L. Douglas Wilder School of Government and Public Affairs

L. Douglas Wilder School of Government and Public Affairs



Wilder Student Helps Chart New Interest Area at ASPA

Sombo Chunda is a doctoral student at the VCU Wilder School.
Sombo Chunda is a doctoral student at the VCU Wilder School.

By Tiffany Murray-Robertson

In her second year at the Wilder School, Sombo Chunda, a doctoral student in public policy and public administration, is charting new territory at the nation’s foremost association of public management professionals.

For the past seven months, Chunda has been working with a small council of scholars to establish the Section on African Public Administration (SAPA) at the American Society for Public Administration.  

Last month, those efforts paid off:  SAPA became the newest subsidiary of the longest continuously operating association of its kind in the U.S., and Chunda, a native Zambian with more than 15 years of international development experience, was appointed interim secretary.

Chunda was principally assisted by SAPA chair Gedeon Mudacumura, Ph.D., an associate professor of public administration at Cheyney University of Pennsylvania. Both will serve on the board of SAPA’s governing body until formal elections can be conducted at ASPA’s annual conference in Denver next month.

A focal point for intellectual and professional interaction, ASPA serves as an important catalyst for linking theory and practice within the field of public management.  Its members consist of 7,500 practitioners, academics and students who participate in the association’s 28 sections, providing opportunities for research and collaboration among various topical areas.

“To appropriate an American...never doubt that a small group of thoughtful, committed citizens can change Africa.” –Sombo Chunda

Its newest section will advance human welfare by diversifying representation at all levels of government, advancing systematic public policy analysis and promoting excellence in the practice and instruction of public service education in continental Africa.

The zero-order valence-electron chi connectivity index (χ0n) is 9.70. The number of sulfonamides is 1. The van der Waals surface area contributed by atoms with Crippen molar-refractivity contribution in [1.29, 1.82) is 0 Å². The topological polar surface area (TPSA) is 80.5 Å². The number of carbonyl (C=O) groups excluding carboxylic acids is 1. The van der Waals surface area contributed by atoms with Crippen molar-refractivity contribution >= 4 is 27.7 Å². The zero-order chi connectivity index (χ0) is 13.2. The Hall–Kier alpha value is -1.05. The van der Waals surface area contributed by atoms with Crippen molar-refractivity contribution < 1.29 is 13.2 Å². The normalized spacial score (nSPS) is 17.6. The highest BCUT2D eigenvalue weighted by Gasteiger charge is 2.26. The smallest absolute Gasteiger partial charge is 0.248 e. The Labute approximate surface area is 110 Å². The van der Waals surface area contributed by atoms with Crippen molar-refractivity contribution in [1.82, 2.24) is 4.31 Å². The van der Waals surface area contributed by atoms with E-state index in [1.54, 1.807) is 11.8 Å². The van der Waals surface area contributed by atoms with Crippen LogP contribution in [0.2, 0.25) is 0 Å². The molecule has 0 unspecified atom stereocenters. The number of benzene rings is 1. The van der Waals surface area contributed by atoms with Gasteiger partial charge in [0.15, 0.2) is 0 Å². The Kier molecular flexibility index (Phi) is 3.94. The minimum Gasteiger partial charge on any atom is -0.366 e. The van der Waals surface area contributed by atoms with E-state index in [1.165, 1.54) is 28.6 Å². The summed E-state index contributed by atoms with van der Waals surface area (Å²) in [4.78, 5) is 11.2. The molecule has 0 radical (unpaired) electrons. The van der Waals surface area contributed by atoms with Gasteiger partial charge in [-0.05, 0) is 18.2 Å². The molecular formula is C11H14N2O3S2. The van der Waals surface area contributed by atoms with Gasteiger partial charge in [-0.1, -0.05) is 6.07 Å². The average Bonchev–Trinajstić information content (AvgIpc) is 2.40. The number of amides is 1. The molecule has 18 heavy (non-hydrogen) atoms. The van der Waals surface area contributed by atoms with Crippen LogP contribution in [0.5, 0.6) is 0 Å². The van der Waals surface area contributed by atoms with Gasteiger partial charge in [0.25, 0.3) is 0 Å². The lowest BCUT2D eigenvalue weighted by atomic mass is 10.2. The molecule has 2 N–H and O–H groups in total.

All ASPA members in good standing are eligible for membership in the section. In addition to their association fees, SAPA members are required to pay annual section dues of $30 which supports section activities and programs.

Coffee, Conversation and a Call to Action

Chunda, who traced the origins of SAPA to a serendipitous encounter at ASPA’s 2017 conference involving a bookseller, Mudacumura and passerby scholars, said that sometimes what you agree to over idle coffee conversation comes back to haunt you.

Six weeks after their meeting, Mudacumura phoned Chunda. He said he had been mulling over her thoughts about the distinct needs of public administration in Africa and had a question: Would she be willing to serve as one of the coordinators for the creation of a long-anticipated section on the topic?

“I had no idea what that phone call would lead to but I was in. Call it pro-bono service to the continent,” she said. 

“What it turned into was 30 weeks of bringing a dedicated group of people together—many of whom have vast experience as professors across the country—and are passionate about making government on the continent more responsive to the needs of its citizens.”

Chunda has high hopes for the SAPA’s ability to address the diverse needs of its 54 member constituent nations. She is confident that the section will provide a platform for impactful research and resource sharing between African scholars and their international counterparts.

A Civil Servant without Borders

Chunda’s own research at the Wilder School focuses on public sector financial management, transparency and accountability. It is a deeply personal course of study based on nearly two decades of professional experience. 

A wife and mother of two, Chunda came to the Wilder School as an M.P.A. student after a prestigious Mandela Washington Fellowship brought her to VCU in 2016. Before then, she was an accountant turned country director of Diakonia, a Swedish international nonprofit organization based in Zambia.

While at Diakonia, Chunda engineered the first-of-its kind partnership among the national government, the mining sector and 16 civil society organizations. It was an achievement that garnered Chunda the 2016 Young Public Service Leader Award, Zambia’s highest prize for civil service.

A 2017 ASPA Founder’s Fellow, Chunda has taught public financial management and oversight to senior government and corporate executives.

She holds an MBA in Strategic Planning from the Edinburgh Business School in Scotland, is a fellow of the Association of Chartered and Certified Accountants and a certified anti-money laundering specialist.

“To appropriate an American,” said Chunda, “never doubt that a small group of thoughtful, committed citizens can change Africa.”

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